By Lewis Barr | Posted on June 25, 2015
For current Janrain customers and other companies interested in Janrain Customer Identity Management services hosted on Janrain’s platform infrastructure within the People’s Republic of China, we thought it would be helpful to provide an introduction to recent Chinese legal developments protecting the personal information of Chinese citizens with a focus on consents necessary for the collection of personal information. The highlights of China’s developing personal information protections that follow rely on secondary sources and are offered as a courtesy for general information purposes, not as legal advice.
As China’s consumers use of mobile and online technologies has grown significantly in the past few years, so naturally have Chinese concerns regarding the treatment of their personal information shared through these technologies. In the past three years alone, China has enacted or issued the following substantive laws and agency guidelines regarding the treatment of personal information, although much remains to be seen as to how these laws and guidelines will be interpreted and enforced:
1.Resolution in Relation to Strengthening the Protection of Information on the Internet promulgated by the Standing Committee of the National People’s Congress (effective December 28, 2012);
2.Information Security Technology – Guidelines on Personal Information Protection within Information Systems for Public and Commercial Services (effective February 1, 2013);
3.Consumer Rights Protection Law of 1993 as amended by Decision of the Standing Committee of the National People’s Congress (effective March 15, 2014); and
4.Measures for the Punishment of Conduct Infringing the Rights and Interests of Consumers published by the State Administration for Industry and Commerce of the People’s Republic of China (effective March 15, 2015).
China protects personal information (“PI”) which is information that by itself or in combination with other data enables the identification of an individual. Examples of protected information for a consumer include the consumer’s name, gender, birth date, and residential address. In some respects the Chinese protections for PI mirror those of the EU Privacy Directive. For example, a consumer must be informed of what information is being collected and the purpose for which her information is collected, and the use of the PI should be limited to the purpose for which it was collected and deleted once that purpose has been fulfilled. But cross-border transfer of PI is prohibited without the consumer’s explicit consent or government approval, except where required by law.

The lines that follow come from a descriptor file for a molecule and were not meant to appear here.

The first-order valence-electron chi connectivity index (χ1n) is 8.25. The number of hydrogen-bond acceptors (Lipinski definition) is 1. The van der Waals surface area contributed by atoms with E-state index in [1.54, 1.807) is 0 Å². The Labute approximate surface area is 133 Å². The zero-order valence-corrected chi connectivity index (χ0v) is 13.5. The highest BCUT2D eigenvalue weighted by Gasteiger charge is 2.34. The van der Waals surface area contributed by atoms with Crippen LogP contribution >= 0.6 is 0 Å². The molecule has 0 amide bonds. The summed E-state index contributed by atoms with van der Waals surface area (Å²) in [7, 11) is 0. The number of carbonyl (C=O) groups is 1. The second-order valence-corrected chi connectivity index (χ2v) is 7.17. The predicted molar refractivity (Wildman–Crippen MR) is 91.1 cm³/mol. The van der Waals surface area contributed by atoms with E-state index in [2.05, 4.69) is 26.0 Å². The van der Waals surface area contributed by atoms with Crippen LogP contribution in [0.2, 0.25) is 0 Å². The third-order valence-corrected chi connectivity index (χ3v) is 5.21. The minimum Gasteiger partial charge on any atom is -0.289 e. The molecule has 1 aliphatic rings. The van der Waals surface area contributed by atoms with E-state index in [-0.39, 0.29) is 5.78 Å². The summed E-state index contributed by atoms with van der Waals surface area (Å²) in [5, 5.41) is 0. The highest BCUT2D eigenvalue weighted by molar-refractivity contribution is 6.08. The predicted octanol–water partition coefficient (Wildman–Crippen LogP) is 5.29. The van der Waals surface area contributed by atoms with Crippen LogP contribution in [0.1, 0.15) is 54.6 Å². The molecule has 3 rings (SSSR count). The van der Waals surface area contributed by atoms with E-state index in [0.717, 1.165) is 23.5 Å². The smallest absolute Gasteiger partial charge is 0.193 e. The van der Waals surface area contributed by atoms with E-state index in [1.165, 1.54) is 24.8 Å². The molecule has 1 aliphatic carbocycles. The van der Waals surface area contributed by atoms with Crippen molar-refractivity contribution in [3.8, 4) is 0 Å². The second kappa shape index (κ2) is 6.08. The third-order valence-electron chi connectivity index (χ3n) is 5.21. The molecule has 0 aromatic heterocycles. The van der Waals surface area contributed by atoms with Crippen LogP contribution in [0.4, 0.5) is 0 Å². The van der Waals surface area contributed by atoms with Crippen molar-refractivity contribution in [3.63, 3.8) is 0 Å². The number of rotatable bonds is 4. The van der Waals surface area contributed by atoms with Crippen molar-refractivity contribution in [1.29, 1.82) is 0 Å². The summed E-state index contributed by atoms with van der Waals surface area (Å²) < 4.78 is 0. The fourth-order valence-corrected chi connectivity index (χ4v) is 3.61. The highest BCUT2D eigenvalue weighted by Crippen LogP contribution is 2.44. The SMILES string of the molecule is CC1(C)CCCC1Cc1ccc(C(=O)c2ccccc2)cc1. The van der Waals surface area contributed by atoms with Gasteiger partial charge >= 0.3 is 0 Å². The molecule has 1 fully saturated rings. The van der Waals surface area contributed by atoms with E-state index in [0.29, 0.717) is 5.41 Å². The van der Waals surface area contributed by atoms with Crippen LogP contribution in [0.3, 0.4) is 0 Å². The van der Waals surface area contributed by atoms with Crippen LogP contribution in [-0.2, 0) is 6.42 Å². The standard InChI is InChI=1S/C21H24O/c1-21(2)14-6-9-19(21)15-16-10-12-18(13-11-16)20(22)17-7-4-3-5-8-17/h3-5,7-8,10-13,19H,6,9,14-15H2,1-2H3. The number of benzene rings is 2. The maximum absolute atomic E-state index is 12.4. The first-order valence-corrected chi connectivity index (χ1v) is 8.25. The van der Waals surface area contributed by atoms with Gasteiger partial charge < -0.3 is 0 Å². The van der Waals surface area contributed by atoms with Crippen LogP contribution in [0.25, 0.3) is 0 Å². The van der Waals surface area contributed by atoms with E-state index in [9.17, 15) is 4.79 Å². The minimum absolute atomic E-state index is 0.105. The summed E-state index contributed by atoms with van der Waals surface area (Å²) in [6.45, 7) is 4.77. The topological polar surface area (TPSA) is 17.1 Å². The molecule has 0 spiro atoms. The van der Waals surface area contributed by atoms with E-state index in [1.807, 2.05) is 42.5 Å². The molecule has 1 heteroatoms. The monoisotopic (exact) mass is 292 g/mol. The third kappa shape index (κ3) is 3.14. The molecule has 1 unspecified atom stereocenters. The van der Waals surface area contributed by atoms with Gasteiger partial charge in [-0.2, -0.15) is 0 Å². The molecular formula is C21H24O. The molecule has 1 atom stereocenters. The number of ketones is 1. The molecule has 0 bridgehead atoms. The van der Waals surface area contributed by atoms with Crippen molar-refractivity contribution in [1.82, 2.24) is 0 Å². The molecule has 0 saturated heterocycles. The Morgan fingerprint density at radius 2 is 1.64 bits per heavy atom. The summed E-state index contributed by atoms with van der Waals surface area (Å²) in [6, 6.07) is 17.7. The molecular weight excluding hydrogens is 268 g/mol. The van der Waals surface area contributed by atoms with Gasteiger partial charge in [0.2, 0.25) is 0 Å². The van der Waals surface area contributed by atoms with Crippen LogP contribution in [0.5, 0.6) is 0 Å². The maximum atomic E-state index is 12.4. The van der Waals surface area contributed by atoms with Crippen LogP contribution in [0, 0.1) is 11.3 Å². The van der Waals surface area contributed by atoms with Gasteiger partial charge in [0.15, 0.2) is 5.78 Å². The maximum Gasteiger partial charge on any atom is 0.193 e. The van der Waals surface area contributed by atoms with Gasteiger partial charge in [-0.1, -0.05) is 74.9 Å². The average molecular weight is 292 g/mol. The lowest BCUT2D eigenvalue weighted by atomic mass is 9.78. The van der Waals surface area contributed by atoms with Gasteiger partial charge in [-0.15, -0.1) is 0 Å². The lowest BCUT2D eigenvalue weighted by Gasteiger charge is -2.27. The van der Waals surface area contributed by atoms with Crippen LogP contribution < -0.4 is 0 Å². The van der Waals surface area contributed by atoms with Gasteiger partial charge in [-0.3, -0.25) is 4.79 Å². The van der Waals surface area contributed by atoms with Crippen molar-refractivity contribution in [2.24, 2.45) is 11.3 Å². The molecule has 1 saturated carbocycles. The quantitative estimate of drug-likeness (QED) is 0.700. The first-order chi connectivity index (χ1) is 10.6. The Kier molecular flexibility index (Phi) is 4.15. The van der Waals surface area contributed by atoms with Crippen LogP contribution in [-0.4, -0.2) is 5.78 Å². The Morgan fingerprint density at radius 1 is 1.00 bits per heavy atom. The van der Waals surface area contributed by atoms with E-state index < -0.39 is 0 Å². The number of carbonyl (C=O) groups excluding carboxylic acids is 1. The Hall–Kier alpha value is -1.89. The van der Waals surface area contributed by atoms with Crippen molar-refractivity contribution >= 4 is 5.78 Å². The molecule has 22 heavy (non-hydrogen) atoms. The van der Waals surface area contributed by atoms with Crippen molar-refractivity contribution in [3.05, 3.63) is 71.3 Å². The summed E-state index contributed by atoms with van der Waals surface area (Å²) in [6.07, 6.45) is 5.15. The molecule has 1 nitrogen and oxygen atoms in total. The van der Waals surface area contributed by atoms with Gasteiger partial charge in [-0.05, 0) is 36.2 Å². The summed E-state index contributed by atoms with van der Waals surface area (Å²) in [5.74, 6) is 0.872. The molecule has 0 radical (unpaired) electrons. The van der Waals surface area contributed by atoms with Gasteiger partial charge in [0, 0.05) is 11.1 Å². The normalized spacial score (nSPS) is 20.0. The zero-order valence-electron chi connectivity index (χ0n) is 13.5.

While tacit consent of an informed user seems acceptable for general PI collection, the explicit consent of an informed consumer is required for the collection of PI deemed sensitive, such as a government ID, mobile phone number, and religious affiliation. Parental consent is needed prior to collecting the PI from a child under age 16. Also, an individual’s explicit consent is required before a business may send the individual an email unless the individual first requested information from the business.
Because implementation of the law now on the books is still in process and further changes in this dynamic area of the law can be expected, it is advisable to consult with legal counsel with expertise in this area before engaging in marketing activity involving personal information in China. The following law firms, among others, provide counsel in this regard: Baker & McKenzie, DLA Piper, Hogan Lovells, Hunton and Williams, Jun He, and Morrison Foerster.
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